The Hood Internet - I've seen plenty of DJs, and my fair share of mash-up artists, but these guys made it all seem fresh and new. There was never a single lull in their entire set, their transitions and track selections were flawless, and they made the whole crowd forget it was 40 degrees outside. A Hood Internet dance party is hard to beat.

Sharon Jones and the Dap-Kings - I've heard plenty about Sharon Jones, but I had never actually seen it for myself until Friday at Stubb's. Outside of James Brown, she has to be the youngest, spunkiest, most dancingest 53 year-old to ever walk the earth. Her performance was full of energy, and The Dap-Kings are the perfect backing band. This is no gimmick, the band sounds like it came right out of 1965.

Washed Out + Small Black - I wasn't sure what to expect from a Washed Out performance, especially after watching a less than thrilling set by Toro Y Moi. I mean, one dude standing up there with a mic and a mixer playing chillwave tunes doesn't typically equate to a good show. But when Washed Out asked Small Black to join him on stage for the second half of his set, the party vibe was ratcheted up exponentially. All the songs sounded great in a live setting.

The Strange Boys - I was able to catch the Strange Boys at the Aquarium Drunkard party at Red Eyed Fly during the interactive portion of SXSW. I don't really think the new band member (saxophonist Jenna Thornhill) adds a whole lot to the equation, but these guys played a super tight set of their high-octane, garage flavored rock 'n roll, and had people dancing a jig by the end of the night. The band's new album is out now.


White Denim - When they first started playing clubs around Austin, a White Denim show was typically hit or miss. Some were dazzling and buzzworthy, while others were unsteady and disorganized. Those shaky performances are now a thing of the past, and the set they cranked out on Wednesday at the Mohawk was on point. I love how they segue between songs, jamming in and out of each one to keep the momentum steady. It is hard not to be impressed by how proficient each band member is at what they do.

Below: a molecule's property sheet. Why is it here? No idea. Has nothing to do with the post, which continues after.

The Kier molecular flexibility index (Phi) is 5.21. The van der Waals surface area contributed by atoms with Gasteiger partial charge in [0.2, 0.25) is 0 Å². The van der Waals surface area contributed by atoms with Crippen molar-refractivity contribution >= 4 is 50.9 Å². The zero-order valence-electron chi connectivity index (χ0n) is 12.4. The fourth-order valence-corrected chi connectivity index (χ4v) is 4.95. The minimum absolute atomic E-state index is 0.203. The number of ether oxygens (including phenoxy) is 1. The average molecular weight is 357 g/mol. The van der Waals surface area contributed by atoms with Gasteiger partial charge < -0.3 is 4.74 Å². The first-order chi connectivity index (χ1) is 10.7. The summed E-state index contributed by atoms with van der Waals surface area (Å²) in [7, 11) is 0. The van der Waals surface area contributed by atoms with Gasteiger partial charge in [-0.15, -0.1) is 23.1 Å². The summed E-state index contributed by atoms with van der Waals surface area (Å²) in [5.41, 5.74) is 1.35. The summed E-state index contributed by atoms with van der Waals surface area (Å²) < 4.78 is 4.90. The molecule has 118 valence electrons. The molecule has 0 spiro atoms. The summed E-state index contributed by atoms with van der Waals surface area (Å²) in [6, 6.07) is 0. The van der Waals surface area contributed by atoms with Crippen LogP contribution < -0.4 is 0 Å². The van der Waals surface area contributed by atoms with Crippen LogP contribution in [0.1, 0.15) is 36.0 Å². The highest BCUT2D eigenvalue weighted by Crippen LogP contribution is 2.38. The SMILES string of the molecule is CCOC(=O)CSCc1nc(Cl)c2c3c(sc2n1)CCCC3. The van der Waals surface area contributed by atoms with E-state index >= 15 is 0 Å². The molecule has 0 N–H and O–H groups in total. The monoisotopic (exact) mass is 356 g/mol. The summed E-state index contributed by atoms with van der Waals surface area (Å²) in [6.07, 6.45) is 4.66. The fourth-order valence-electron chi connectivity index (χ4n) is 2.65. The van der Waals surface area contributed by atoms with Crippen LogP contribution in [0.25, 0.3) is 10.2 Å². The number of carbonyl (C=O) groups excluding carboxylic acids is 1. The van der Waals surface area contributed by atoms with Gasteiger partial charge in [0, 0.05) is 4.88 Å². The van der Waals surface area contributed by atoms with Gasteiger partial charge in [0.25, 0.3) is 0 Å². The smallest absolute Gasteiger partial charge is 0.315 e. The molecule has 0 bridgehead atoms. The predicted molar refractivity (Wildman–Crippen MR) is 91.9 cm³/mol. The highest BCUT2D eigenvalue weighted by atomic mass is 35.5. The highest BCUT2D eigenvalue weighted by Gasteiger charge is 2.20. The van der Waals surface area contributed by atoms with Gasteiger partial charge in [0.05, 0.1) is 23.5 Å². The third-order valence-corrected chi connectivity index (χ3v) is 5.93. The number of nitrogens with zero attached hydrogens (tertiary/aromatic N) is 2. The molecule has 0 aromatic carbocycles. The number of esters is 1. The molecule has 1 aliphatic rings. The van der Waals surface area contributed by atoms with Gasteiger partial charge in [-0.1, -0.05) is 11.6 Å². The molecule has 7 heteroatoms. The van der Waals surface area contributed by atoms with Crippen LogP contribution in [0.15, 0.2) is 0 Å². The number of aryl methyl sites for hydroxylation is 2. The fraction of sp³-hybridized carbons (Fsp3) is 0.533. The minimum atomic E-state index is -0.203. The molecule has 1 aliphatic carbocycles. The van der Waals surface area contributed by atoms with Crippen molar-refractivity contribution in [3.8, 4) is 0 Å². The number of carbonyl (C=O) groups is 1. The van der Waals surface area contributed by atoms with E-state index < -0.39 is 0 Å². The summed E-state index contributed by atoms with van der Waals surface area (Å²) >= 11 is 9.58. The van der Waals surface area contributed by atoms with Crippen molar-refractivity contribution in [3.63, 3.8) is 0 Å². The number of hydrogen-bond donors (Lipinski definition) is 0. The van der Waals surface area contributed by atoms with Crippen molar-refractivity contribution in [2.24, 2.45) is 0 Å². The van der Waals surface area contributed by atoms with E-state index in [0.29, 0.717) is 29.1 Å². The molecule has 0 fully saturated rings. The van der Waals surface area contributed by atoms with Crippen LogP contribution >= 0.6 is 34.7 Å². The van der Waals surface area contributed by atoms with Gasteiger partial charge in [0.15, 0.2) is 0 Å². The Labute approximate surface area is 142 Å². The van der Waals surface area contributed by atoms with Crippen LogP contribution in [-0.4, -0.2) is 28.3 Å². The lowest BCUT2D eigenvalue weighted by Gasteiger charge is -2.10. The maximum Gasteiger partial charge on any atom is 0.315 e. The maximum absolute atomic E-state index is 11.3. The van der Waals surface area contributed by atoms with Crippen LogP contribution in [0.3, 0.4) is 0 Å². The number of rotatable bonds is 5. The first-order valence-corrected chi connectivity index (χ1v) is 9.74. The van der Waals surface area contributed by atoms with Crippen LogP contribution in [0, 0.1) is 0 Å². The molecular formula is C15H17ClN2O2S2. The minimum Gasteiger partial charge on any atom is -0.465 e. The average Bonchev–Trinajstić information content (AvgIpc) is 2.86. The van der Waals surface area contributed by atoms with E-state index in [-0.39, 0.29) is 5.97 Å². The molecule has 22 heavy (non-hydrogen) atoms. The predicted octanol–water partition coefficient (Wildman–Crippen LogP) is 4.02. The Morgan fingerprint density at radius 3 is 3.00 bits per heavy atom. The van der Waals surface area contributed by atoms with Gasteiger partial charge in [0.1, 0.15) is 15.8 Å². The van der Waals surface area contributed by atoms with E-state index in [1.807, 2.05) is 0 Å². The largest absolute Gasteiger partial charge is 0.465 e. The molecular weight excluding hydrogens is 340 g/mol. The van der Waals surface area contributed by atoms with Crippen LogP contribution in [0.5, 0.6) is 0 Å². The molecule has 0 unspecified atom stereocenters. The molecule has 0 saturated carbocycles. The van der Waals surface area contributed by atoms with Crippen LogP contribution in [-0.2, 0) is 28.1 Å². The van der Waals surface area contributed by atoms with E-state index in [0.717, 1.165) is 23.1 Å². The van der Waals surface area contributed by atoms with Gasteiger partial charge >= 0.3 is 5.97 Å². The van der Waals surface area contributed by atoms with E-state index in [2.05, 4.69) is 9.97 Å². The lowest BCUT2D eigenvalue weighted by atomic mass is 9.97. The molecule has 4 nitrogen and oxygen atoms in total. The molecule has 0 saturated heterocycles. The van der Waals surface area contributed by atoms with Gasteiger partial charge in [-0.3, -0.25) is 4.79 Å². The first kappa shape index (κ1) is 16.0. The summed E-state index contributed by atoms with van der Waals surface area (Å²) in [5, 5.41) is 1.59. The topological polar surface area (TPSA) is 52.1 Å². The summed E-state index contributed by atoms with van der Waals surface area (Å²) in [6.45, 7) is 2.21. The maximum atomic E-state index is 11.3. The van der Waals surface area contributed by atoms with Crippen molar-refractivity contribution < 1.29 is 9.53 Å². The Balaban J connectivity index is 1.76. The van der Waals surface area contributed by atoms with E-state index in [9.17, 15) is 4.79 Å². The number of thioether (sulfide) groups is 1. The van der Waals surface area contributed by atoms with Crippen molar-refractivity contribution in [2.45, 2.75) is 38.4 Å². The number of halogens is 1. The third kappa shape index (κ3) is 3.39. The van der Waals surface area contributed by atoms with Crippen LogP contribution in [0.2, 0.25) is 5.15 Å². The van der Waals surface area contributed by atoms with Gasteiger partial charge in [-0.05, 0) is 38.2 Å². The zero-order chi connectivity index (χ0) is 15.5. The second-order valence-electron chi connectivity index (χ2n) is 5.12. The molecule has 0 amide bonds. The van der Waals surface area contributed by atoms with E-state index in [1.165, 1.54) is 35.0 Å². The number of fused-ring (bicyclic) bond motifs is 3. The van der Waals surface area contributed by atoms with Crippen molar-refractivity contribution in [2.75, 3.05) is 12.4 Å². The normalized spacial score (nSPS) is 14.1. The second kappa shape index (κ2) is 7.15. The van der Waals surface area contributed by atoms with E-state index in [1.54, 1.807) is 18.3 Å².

Ty Segall - I have been digging Ty Segall's sounds since I heard his self-titled debut album in 2008, but had never actually seen it performed live until this year. Though he was once praised as a one-man band, this San Francisco native has expanded the act to three piece, which really adds some muscle to his reverb-heavy, neo-psych garage creations.


Holy Fuck - I never miss an opportunity to catch a Holy Fuck show, and I've seen them so many at this point that I have lost count. I never fail to be entertained by their electro-dance rock, and we were lucky enough to host them at The Big One on Saturday. A few thousand people braved the bitter cold temperatures to watch these Canadian wizards do their thing, and they didn't disappoint. New Holy Fuck album details are here.


Pharoahe Monch - I didn't recognize him when he walked out onto the stage at The Scoot Inn, but everyone else sure did, because the packed crowd immediately got very loud and enthusiastic. That was before he even grabbed the mic. When he did, it was 20 minutes worth of one of the best hip-hop performances I've ever seen. With his DJ laying down some nasty beats, Pharoahe worked the crowd into a frenzy and left it wanting for more. This was the highest highlight of the Duck Down Records showcase.

2 comments:

Joe said...

disagree on japandroids a disappointment...I thought they rocked!

Mr. Curiosity said...

Different strokes, they say =)